Ten simple truths about customer experience (with links to relevant blog posts and subscription research reports from me and my peers on the Gartner for Marketing Leaders team):

Whether or not you plan for it, your brand provides a customer experience to your customers.
Customers collect experiences throughout their journeys with your brand, regardless of your effort, investment or intent to deliver cohesive and satisfying experiences.

People base decisions based on what they experience and hear about your brand.
Every experience you provide to customers can encourage or discourage satisfaction, loyalty, and advocacy.

Your brand is what people feel and say it is, not what your brand believes or says it is.
Your brand is owned by the customer, not you. It is created and fashioned in the mind of your customers and prospects. You are what they think you are or what they hear from others.

What your brand does is more important than what it says.
Your brand will be ultimately be evaluated by its customers on what it does for them, not what it says in its ads, emails or on its website.

Brands that cannot retain customers cannot win.
Acquiring customers is costly and challenging; retaining and growing loyal customers is the key to business success and profitability.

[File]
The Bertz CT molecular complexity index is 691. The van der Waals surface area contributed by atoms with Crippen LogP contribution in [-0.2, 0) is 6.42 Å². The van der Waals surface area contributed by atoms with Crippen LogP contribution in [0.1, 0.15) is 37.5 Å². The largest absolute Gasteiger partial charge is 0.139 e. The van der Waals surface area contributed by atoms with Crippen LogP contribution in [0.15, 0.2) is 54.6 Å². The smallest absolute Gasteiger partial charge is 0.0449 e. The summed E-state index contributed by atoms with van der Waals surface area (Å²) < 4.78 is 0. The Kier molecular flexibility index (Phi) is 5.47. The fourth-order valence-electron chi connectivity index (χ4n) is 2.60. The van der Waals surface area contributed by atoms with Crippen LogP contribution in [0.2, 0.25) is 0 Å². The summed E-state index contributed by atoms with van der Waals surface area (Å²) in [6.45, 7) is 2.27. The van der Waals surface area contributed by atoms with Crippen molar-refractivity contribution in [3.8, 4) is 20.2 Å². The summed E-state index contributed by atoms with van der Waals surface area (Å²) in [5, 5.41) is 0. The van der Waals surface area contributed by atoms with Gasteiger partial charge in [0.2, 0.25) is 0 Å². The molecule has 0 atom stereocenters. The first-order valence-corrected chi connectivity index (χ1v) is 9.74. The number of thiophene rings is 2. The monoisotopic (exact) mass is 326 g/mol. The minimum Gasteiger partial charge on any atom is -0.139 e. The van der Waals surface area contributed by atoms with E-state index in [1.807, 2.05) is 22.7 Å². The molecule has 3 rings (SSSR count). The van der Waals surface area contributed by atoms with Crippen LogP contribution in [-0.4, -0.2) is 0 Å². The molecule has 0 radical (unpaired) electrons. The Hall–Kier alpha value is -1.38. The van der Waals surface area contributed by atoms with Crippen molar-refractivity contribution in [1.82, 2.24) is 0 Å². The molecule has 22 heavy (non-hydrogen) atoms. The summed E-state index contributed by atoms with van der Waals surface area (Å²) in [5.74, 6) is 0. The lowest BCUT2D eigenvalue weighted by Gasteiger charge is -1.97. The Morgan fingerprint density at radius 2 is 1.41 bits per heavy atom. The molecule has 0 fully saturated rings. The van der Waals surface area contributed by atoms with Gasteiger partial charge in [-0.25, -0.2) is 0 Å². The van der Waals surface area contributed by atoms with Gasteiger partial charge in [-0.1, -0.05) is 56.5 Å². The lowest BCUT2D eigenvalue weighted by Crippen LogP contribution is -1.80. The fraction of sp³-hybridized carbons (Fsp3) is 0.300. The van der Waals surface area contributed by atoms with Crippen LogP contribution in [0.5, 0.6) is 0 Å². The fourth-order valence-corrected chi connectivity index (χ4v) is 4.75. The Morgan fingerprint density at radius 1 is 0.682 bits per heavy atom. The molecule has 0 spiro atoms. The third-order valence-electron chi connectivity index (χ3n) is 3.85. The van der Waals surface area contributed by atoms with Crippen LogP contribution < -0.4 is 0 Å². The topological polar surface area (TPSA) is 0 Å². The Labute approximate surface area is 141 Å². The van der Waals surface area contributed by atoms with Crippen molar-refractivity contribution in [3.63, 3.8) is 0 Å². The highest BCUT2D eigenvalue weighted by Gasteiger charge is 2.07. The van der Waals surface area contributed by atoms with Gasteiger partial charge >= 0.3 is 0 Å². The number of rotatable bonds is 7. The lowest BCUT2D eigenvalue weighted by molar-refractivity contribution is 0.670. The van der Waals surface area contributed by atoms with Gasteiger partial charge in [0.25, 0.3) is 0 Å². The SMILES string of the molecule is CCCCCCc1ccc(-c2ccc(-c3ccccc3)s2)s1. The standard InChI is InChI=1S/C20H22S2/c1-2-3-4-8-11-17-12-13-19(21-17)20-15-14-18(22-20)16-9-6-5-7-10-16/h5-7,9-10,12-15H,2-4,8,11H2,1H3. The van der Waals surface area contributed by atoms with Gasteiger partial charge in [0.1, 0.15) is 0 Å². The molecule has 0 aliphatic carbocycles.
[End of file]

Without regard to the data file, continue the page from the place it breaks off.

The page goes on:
For the remaining five maxims, please click through to my Gartner blog. I'd welcome your feedback on this list and any I might have missed. 

Thursday, January 19, 2017

What Brands Do You Love? A Quick Customer Experience Exercise

What brands do you love? Stop. Make a list. Write them down or type them out, then continue reading.




Did you do it? I'm serious. Here's a free and immediate online notepad you can use if you need one.





My guess is that you had no difficulties identifying some brands you love. You did not object to the exercise. You understood it.

Yet when I speak with marketers about their brands' customer journeys and discuss the power of experiences that drive customers to love their brands, some stop me. A few laugh. A handful tells me that "love" isn't the right word. And I was once asked, "Are you serious?"

To those who get hung up on the word "love," I submit that they can change the label to "a strong and enduring sense of brand affinity," if they care to, but that does not change the concept. They love brands as consumers. So, why is it difficult for some marketer to see love as a potential state of their relationship with their own customers?

One argument I sometimes hear is that the brands those marketers love as consumers "have it easy"--they are in different verticals where love is easier to achieve--but is this true? Starbucks sells a black hot beverage that its customers can purchase at dozens of competitors within blocks of each of its locations. USAA is in financial services, an industry that struggles to earn trust. Quick-service restaurants (like Chick-fil-A and Panera Bread) and retailers (such as PetSmart and Bed Bath and Beyond) with strong consumer ratings are in the same industries (not to mention the same malls) as competitors with much lower ratings.

So, why is that we can respond so readily when asked about brands we love in our personal lives but struggle to understand the concept in relation to the brands we manage on our jobs?

To read why I believe marketers who love brand struggle to see it in their own brands' relationships with customers, please continue reading my blog on the Gartner site. I'd also appreciate your thoughts on the reasons for this disconnect.